Tories call for public to have say on all council policies in online votes

Labour budget sails through chamber

Friday, 11th March — By Richard Osley

andrew parkinson

Andrew Parkinson speaking at Monday’s meeting

CAMDEN residents should be given a vote on every single policy, the Conservatives said as they challenged the ruling Labour council’s budget plans.

Opposition councillors want new online referendums to influence policy – instead of leaving it all to the winners of this May’s council elections.

While there will be closely contested ward battles, Labour are expect to comfortably hold control of the Town Hall when Camden goes to the polls, and on Monday evening its councillors passed new tax and spending plans.

Bills, as the New Journal reported earlier this month, will go up by a maximum allowed 2.9 per cent. New outgoings will include a £1million “cost of living” fund due to help around 5,000 residents plunging into poverty as prices rise and energy costs rocket next month.

In an alternative budget – a salvo to the election fight ahead – the Tories said they now wanted to help residents “force Camden to listen”.

Finance spokesman Councillor Andrew Parkinson said about their plans: “For the first time, residents will be given a vote on every policy that Camden Council proposes.”

He added: “A new online platform will give residents the opportunity to force a decision to be voted on in full council. The initiative – novel in the UK – will be based on successful schemes used in a number of cities globally, such as Madrid and Barcelona.”

The opposition group later said it was also being used in Kyiv before the Russian invasion.

“A council that is reluctant to consult and then ignores the results if it doesn’t suit them will no longer be able to dismiss what residents want and decisions can no longer be made behind closed doors,” said Cllr Parkinson adding that he thought power was concentrated in too small an area, with “four times as many Camden cabinet members representing Kentish Town as represented in the entire north-western half of the borough combined”.

The Tories said Camden could spend £100,000 on promoting engagement.

The idea for the shift – described as devolving power away from the Town Hall – got no pickup from the Labour councillors in the room.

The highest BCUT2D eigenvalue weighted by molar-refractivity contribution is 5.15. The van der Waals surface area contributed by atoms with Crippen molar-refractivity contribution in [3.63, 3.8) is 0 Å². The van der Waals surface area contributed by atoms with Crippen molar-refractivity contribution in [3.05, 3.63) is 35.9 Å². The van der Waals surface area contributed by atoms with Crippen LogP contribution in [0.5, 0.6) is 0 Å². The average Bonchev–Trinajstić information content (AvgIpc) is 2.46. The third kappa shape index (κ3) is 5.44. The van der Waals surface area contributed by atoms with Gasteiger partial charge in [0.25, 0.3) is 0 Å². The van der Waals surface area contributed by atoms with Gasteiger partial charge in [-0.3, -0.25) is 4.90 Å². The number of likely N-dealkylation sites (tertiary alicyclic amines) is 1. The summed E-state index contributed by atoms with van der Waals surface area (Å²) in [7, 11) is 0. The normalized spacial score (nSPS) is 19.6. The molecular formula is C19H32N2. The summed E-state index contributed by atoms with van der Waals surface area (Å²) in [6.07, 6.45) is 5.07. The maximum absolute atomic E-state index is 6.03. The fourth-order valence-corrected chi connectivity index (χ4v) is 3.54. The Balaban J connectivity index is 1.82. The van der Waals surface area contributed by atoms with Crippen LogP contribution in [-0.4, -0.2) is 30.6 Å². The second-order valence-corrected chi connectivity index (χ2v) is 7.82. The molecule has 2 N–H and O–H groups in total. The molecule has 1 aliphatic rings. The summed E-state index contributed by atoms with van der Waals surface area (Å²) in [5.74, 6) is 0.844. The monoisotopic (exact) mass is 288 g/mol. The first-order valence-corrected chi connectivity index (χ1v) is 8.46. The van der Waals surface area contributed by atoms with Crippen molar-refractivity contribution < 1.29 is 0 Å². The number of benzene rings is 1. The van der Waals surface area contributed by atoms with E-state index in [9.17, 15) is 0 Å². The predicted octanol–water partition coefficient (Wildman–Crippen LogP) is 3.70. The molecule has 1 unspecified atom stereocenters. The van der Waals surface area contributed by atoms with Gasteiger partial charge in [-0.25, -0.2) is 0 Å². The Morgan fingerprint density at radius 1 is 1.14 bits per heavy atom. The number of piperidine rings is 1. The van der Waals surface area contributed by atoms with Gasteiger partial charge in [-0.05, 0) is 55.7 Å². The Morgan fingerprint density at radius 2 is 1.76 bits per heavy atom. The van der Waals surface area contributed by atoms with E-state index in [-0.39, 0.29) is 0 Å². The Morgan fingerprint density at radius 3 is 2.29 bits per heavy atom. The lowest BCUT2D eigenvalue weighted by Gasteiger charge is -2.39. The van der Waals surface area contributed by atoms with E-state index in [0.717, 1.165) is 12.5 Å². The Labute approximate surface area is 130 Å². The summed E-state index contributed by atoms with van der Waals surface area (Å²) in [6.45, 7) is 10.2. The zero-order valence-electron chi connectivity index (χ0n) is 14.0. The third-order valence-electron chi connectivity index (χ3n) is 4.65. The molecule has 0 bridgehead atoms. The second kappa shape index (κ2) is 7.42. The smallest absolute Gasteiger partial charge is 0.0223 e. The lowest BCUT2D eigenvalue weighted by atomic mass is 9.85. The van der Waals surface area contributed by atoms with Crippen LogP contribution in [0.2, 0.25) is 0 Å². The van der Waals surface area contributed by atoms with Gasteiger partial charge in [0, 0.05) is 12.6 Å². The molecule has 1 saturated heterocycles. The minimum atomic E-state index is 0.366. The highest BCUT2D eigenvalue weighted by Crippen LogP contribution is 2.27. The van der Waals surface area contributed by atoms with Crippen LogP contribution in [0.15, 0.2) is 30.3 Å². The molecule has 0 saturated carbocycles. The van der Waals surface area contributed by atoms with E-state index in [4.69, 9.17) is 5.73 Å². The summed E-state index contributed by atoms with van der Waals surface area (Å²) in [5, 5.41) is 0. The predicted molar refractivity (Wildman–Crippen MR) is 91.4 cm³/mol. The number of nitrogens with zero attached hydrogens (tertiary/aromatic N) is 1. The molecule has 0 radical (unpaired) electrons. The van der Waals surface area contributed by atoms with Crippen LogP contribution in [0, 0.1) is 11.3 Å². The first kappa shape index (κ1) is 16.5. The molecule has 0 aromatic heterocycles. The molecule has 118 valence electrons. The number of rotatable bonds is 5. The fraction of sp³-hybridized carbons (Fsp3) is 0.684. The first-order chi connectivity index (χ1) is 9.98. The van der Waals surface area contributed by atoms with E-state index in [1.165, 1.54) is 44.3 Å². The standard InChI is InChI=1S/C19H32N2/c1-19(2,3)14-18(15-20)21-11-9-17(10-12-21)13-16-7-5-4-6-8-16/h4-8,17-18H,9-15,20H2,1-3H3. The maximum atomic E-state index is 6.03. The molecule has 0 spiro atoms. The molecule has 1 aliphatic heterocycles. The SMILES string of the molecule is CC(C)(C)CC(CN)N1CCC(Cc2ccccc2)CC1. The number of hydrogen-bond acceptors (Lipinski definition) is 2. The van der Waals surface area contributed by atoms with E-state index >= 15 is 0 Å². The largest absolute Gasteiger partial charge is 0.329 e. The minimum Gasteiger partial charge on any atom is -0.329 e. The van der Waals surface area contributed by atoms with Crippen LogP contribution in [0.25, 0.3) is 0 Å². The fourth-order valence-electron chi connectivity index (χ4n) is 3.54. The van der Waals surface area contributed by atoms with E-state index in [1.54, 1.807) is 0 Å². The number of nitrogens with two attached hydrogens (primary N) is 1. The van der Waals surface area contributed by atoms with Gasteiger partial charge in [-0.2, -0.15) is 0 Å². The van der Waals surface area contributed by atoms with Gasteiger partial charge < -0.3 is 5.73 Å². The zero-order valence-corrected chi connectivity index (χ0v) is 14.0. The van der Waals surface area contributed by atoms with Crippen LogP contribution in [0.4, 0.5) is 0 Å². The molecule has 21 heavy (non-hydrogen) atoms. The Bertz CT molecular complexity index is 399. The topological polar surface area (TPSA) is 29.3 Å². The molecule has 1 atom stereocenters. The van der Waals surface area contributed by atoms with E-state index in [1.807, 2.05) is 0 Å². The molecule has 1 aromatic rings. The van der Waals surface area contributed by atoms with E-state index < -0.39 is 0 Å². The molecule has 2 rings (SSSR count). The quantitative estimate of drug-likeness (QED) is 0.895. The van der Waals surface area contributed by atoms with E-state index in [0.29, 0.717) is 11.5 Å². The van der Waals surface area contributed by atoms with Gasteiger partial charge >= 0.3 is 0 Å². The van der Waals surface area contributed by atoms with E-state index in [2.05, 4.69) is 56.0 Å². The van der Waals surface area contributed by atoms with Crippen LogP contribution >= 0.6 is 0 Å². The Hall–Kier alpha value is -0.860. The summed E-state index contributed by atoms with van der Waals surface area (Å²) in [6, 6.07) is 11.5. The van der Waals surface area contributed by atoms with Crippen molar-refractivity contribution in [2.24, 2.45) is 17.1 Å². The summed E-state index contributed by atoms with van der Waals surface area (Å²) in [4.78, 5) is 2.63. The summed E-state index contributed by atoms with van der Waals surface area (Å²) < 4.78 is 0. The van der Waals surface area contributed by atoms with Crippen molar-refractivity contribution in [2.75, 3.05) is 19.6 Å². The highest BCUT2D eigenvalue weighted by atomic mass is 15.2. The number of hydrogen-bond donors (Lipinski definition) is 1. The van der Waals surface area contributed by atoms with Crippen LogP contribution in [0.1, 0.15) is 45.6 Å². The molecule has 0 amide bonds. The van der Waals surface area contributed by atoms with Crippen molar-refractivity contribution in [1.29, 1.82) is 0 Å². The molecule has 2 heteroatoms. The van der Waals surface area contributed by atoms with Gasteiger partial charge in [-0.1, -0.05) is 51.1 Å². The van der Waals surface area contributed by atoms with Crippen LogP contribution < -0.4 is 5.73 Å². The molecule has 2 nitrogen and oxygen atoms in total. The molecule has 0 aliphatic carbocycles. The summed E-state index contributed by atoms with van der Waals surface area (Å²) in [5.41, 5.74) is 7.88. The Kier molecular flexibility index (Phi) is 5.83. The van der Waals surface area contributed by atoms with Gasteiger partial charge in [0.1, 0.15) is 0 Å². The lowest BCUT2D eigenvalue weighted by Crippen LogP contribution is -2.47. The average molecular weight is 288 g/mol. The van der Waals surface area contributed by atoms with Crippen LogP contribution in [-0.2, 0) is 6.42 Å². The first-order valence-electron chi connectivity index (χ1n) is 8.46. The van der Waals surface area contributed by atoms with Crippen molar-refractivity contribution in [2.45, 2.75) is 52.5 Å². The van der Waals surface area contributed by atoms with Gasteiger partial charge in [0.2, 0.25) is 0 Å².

And in the annual budget debate, the leadership blamed the Conservatives’ national government for not being able to freeze council tax, as the local Tories wanted.

Finance chief Councillor Richard Olszewski

Council finance supremo Labour councillor Richard Olszewski said: “It’s worth remembering that the government has cut funding per head since the Lib Dems and Tories got control of the national finances by 67 per cent per head of the population. We’ve been left with a £19million pandemic black hole to boot – as the government failed to honour its pledges to do what was necessary to support councils. We have unfortunately little choice but to increase council tax by the maximum amount.”

Cllr Olszewski said that if Camden had followed all the Conservative calls not to raise taxes then the council would be another £34million in the red.

The overwhelming majority which Labour enjoys in the chamber meant its budget was easily voted through.

The Liberal Democrats said, in their suggested budget amendments, that they would make a £145,000 Young Camden Fund, with group leader Councillor Luisa Porritt telling the chamber: “And we’d start by asking them [young residents] what they want to see from the future of the O2 Centre.”

Of Cllr Olszewski’s comments, Cllr Porritt reminded him: “We haven’t been in power nationally for seven years.”

The Green Party’s suggestions included a £1million “transition support fund” that leader Councillor Sian Berry would “cancel all rent arrears and provide ongoing support for voluntary and community sector organisations” – and an “empowerment fund” for residents wanting to start green projects.

A diesel surcharge would bring in money and help clean the air, Cllr Berry said.

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